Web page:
Saturday, June 22, 2019

Jessica Gentry's Lament

Have you heard about Jessica Gentry? Ms. Gentry just resigned her position as kindergarten teacher in an elementary school in Virginia. She is going to stay at home to care for her own child.

In departing she penned something like a Facebook manifesto. It has gone “viral,” as they say, and this tells us that she has struck a resonant chord. She offers a raw view about the state of today’s children and explains why elementary school teaching has become an impossible profession.

So, she is leaving teaching, a profession she loves. The problem, she begins, is the way children are brought up:

Let me tell you why those who ooze passion for teaching are leaving the occupation like their hair is on fire....

1. The old excuse "the kids have changed". No. No friggin way. Kids are kids. PARENTING has changed. SOCIETY has changed. The kids are just the innocent victims of that. Parents are working crazy hours, consumed by their devices, leaving kids in unstable parenting/coparenting situations, terrible media influences... and we are going to give the excuse that the KIDS have changed? What did we expect them to do? Kids behave in undesirable ways in the environment they feel safest. They test the water in the environment that they know their mistakes and behaviors will be treated with kindness and compassion. For those "well behaved" kids--they're throwing normal kid tantrums at home because it's safe. The kids flipping tables at school? They don't have a safe place at home. Our classrooms are the first place they've ever heard 'no', been given boundaries, shown love through respect. Cue "the kids have changed".

She makes two points. First, children are suffering from parental neglect. Does anyone nowadays declaim in favor of parents, especially mothers spending more time with their children? Not that I have noticed.

She adds her observation that children’s family lives are chaotic and unstructured. The era of the stable home led by married parents, functioning efficiently and effectively has ended.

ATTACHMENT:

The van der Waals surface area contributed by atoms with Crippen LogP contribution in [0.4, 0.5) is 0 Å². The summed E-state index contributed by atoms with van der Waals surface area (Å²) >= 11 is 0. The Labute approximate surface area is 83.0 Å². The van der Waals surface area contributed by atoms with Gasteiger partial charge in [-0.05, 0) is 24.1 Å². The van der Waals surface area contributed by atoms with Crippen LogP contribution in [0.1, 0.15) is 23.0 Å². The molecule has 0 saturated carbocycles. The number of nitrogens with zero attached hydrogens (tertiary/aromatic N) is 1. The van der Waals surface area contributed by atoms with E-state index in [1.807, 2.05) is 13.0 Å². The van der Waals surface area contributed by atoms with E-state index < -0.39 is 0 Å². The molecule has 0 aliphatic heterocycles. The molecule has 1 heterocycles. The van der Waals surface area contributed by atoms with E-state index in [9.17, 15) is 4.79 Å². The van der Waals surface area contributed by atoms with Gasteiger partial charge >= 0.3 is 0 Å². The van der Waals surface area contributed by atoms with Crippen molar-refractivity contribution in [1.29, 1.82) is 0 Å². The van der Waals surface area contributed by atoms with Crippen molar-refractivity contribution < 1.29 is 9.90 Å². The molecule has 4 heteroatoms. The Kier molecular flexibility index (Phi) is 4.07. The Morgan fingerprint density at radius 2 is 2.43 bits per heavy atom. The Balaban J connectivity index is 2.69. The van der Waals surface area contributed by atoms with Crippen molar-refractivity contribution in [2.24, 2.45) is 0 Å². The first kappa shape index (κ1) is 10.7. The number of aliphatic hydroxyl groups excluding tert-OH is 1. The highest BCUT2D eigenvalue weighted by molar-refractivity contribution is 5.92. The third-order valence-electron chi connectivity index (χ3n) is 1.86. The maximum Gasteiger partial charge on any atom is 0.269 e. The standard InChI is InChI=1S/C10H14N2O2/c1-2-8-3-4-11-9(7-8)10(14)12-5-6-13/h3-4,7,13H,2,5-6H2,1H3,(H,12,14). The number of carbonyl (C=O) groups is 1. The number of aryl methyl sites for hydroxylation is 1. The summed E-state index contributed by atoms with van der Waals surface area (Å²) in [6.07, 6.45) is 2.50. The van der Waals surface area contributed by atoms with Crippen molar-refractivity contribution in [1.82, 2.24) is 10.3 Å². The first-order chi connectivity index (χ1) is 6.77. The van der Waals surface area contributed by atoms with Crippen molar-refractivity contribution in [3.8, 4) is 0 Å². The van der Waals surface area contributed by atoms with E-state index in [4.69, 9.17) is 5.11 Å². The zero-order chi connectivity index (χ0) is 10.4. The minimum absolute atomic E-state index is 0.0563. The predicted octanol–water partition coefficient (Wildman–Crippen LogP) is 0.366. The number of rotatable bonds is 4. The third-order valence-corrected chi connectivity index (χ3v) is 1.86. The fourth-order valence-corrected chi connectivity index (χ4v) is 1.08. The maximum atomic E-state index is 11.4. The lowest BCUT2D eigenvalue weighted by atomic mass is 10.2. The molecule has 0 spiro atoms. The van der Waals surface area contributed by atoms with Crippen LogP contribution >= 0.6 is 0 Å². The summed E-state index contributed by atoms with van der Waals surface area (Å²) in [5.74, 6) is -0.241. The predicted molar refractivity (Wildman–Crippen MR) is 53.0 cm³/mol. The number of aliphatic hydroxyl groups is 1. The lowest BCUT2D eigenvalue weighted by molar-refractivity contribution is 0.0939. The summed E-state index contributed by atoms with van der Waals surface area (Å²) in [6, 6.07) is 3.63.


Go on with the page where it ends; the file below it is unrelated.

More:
It is not a good thing.

Second, she calls out parents for not disciplining their children. Shades of the Tiger Mom…. Gentry is saying that children who never learn discipline at home are going to be undisciplined at school. If they do not respect authority at home they are not going to respect a teacher’s authority. Then, they will learn nothing.

Gentry continues to suggest that today’s parents believe that technology can solve it. They want to provide children with more techno gadgets. That will solve the problem. This is nonsense, because the gadgets are mere distractions, designed to relieve parents of their responsibility to care for their children.

This produces a situation where children do not know how to get along with other people, with other children or with other adults. Gentry is not the first to notice, and will not be the last, but she is saying that these children do not know how to hold conversations. One suspects that they do not know how to play together either. They do not know how to follow social rules and to read social cues.

She continued:

2. In the midst of all of this... our response is we need to be "21st Century" schools. 1 to 1 student to technology. Oh. Okay. So forget the basics of relationship building and hands on learning. Kids already can't read social cues and conduct themselves appropriately in social settings... let's toss more devices at them because it looks good on our website. During an interview, one division asked me "how are you with technology? That's important to us". Uhhh... I hear Bobo the chimpanzee is pretty tech savvy... I consider myself pretty great with kids.